I’ve heard this described as the single largest line item of cost in the sales organization, so it doesn’t come cheap. However, this incentive is one of the key motivators to keep some of the top performers staying and is a strong motivator beyond just the financial value.

According to BrightSpot the top club destinations right now include Italy, Ireland, Portugal, Antigua (& the Caribbean in general), and African safaris. Many companies try to mix it up to keep it interesting, to keep repeat qualifiers interested. The past 2 years have been harder to organize, so splitting the destinations for parts of the company or offering alternatives has been a recent change.


How do people qualify? Why can it be harder for PreSales?


In some companies it is simple. “Hit 100% and you qualify for club”. Others might have a higher number, like 120% or 150%. Some companies run on a quota, like the Top X SEs per region/territory. The allocation to PreSales is not quite matching the same expectation as it is for salespeople.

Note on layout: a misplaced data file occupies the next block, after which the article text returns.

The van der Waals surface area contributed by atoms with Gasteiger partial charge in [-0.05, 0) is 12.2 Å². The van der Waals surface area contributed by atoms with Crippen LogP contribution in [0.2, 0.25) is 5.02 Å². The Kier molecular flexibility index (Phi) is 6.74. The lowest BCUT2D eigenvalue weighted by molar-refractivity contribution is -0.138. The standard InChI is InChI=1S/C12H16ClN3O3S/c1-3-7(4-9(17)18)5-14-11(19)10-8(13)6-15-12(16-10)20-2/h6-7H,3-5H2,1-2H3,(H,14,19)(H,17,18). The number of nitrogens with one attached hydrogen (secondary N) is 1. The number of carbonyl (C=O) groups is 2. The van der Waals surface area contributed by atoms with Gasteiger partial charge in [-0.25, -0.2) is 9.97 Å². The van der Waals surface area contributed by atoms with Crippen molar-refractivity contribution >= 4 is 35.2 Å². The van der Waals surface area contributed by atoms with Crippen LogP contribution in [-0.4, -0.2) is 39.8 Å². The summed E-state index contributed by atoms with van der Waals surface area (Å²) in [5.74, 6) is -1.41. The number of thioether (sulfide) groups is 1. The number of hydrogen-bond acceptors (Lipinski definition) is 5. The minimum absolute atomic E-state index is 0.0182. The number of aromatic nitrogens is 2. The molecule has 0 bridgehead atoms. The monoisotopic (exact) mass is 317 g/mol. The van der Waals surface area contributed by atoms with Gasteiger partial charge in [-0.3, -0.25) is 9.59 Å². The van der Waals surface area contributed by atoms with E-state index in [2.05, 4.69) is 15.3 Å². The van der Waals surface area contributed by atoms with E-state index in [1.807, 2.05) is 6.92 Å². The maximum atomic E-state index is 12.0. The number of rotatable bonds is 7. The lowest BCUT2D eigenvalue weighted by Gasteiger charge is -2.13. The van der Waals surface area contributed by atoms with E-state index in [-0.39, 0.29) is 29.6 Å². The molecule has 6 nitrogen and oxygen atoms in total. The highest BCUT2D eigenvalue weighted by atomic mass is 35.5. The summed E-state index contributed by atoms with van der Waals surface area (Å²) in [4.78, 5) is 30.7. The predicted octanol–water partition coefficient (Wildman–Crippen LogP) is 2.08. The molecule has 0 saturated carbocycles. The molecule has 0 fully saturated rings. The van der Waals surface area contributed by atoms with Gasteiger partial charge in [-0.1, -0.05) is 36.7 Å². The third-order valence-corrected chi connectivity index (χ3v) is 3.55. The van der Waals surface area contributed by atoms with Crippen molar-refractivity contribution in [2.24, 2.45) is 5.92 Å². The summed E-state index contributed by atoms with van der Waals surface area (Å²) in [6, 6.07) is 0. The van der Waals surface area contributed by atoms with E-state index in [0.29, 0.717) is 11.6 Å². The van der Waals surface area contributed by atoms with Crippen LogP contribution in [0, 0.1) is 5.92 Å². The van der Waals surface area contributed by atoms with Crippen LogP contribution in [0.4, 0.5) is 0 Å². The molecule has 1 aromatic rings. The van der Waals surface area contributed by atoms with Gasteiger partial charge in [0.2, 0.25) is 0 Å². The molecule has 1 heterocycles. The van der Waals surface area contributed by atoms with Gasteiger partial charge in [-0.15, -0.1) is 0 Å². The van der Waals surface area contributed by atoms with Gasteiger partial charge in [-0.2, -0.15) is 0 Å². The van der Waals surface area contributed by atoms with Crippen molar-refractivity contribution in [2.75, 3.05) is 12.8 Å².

In the PSLC Recognizing and Rewarding PreSales roundtable, leaders mentioned how positive this club recognition could be to top PreSales professionals. The extra access to executives, and spotlight for the general organization helps these top people get further earning and promotion opportunities in the future.


If you work in a pooled model rather than individual targets, then how is it determined who gets to go to club? Does hitting a team target means everyone is going to club? Is club funded to work that way? Often it might mean some selection on additional criteria than just pure attainment.